No matter how compelling Krystal Keith's voice, songwriting, self-titled EP and debut album Whiskey & Lace may be, there's no getting around the shadow of a musical superstar in the room. Not that she'd want to, of course. Krystal's father Toby contributed several songs and co-produced the project with Mark Wright. "You can't have a better mentor," she says. "As a songwriter, as a vocalist and he's also my dad, so I get the best of all worlds wrapped up in one person."
The concern, however, is that the uncommon opportunity and access afforded the daughter of a music icon could obscure the emergence of a truly remarkable new artist. Because what's most noteworthy about Krystal isn't the artist's lineage, but her range. Vocally, to be sure, but it's much more than that. Put simply, her musics breadth reveals her to be incredibly adept in ways rarely seen on debut efforts. And that speaks to an amazing amount of passion, preparation and patience traits that define Krystal Keith as a viable artist in her own right.
In its earliest days, Krystal's desire to be a performer exceeded her ability. "I dont remember a time when I didnt sing," she says. "My sister likes to tell stories about me singing at the top of my lungs and points out, 'That was before you could sing good.' She had to learn how to sing harmony just so she could hear herself over me. But I was always a little ham and sang pretty much everywhere I went.
"There are pictures of me as a three-year-old throwing a fit because my mom wouldnt let me onstage with my dad, who was doing a Fourth of July BBQ show near our home in Oklahoma," she continues. "So they got me onstage and I was immediately freaked out when I saw all the people. I think I just wanted to sing with my dad, more than getting in front of an audience. But music was such a big thing in our household, always a part of my life and always the path I was on."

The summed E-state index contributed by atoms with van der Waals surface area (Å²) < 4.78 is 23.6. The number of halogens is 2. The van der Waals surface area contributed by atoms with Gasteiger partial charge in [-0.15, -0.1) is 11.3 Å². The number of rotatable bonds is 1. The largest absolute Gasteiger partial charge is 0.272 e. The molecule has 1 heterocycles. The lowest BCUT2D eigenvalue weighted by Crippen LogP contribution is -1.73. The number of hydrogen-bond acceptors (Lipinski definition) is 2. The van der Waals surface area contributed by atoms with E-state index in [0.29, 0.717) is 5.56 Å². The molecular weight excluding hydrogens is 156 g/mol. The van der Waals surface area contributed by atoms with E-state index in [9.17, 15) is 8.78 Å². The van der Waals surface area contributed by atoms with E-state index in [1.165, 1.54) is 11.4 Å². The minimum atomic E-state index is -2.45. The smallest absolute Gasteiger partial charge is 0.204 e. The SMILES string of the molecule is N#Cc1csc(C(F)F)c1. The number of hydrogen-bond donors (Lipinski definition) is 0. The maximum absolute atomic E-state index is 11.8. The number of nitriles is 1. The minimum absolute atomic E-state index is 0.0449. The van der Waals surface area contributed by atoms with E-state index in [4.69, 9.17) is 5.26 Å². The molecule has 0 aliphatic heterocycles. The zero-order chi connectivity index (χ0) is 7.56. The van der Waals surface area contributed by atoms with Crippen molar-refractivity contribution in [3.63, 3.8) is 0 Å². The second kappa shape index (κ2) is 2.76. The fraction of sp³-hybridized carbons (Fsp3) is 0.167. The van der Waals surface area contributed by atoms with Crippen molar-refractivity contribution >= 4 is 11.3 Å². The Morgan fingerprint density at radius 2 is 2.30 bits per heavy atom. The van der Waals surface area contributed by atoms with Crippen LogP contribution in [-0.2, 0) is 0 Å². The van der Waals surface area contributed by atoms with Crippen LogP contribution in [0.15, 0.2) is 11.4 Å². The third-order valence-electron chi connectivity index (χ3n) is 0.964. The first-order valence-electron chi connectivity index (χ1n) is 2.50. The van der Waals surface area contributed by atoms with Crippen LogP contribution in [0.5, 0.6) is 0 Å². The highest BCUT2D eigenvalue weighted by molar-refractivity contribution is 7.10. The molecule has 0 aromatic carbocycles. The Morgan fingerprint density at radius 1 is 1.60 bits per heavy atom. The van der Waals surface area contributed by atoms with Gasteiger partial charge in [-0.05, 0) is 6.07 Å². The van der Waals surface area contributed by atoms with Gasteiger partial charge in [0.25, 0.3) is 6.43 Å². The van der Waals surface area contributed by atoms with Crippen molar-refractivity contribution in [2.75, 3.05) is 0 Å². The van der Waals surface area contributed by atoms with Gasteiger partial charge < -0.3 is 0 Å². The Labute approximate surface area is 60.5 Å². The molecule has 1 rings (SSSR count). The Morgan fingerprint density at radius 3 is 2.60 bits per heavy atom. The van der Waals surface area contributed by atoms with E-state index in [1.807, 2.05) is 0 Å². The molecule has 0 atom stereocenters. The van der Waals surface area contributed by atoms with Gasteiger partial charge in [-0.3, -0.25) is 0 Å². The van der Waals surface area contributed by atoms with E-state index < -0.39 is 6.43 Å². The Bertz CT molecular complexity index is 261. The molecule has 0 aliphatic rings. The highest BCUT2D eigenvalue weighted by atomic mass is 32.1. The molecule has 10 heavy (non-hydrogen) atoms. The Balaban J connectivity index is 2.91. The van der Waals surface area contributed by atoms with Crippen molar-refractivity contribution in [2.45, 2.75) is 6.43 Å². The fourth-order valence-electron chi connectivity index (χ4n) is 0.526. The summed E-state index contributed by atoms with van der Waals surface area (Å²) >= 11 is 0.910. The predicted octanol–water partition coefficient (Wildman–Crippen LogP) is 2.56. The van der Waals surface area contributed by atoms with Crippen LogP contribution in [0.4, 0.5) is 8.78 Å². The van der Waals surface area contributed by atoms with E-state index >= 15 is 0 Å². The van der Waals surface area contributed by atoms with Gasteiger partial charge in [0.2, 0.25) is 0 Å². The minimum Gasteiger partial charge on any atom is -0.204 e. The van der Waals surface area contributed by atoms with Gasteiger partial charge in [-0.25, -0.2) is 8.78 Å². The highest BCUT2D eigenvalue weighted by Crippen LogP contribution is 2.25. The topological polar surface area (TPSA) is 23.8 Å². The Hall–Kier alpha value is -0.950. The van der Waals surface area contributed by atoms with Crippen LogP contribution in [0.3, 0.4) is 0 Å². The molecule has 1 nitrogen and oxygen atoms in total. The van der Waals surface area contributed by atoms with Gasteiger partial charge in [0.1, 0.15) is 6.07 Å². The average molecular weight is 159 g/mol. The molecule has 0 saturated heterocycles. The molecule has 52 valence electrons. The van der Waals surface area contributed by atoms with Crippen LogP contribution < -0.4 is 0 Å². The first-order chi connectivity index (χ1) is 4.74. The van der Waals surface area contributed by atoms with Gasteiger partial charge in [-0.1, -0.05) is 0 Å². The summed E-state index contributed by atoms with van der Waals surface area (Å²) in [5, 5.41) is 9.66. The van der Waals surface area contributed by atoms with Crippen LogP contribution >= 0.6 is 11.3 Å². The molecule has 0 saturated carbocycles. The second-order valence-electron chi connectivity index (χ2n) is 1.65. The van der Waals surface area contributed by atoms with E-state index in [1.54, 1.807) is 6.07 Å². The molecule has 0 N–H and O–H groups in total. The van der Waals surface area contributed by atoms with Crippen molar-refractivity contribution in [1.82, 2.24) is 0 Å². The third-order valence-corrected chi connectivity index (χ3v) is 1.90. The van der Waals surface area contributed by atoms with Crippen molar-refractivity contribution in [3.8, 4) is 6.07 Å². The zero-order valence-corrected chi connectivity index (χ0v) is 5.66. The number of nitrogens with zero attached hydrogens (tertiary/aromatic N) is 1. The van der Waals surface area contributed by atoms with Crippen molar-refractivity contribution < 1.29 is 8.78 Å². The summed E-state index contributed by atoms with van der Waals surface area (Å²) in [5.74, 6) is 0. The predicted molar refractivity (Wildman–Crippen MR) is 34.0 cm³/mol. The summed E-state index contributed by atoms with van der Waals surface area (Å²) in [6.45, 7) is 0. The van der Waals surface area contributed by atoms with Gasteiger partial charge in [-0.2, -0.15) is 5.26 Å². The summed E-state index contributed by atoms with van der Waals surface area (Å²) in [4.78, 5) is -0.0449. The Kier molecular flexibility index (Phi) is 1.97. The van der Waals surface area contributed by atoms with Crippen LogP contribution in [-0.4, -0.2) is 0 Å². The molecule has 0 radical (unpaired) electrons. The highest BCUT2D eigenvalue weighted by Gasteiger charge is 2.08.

More than a general direction, however, music was a diligently pursued focus. "I started writing music when I was nine because I was taught that not everyone can perform and make it as a singer," she says. "I started singing in competitions when I was 13 and did a lot of local and regional competitions. And I recorded my first demo when I was 17, just to get used to being in the studio, working with studio musicians and working in a vocal booth."
Krystal made her national television debut in prime time as a teenager, singing "Mockingbird" with her father on a 2004 awards show. Despite widespread acclaim for her vocal abilities, she delayed the artist career she'd been working toward her whole life. "My parents really wanted me to graduate college, and my dad said he'd help me get started at that point," she explains. "So I went to the University of Oklahoma and got a degree in Communications with a Business emphasis. After graduation, I went full-time into working on my album."
The process only furthered her musical growth. "Ive been songwriting for a long time, but only in the last couple years have I started co-writing," she says. "It's a new challenge I'm enjoying, and I've gotten a song out of every session I've done, which is rare. Ive been writing with some of the most amazing, prolific songwriters in Nashville Rodney Clawson, Chris Tompkins, Craig Wiseman, Bobby Pinson, Nathan Chapman and more. After writing solo for so long, having another creative soul to bounce ideas off of is a great experience."
Working with producers Mark Wright (Gary Allan, Lee Ann Womack) and her father may have actually advanced her individuality. "As a new artist, I might have been intimidated by another producer," she says. "It might have kept me from being as vocal about what I wanted.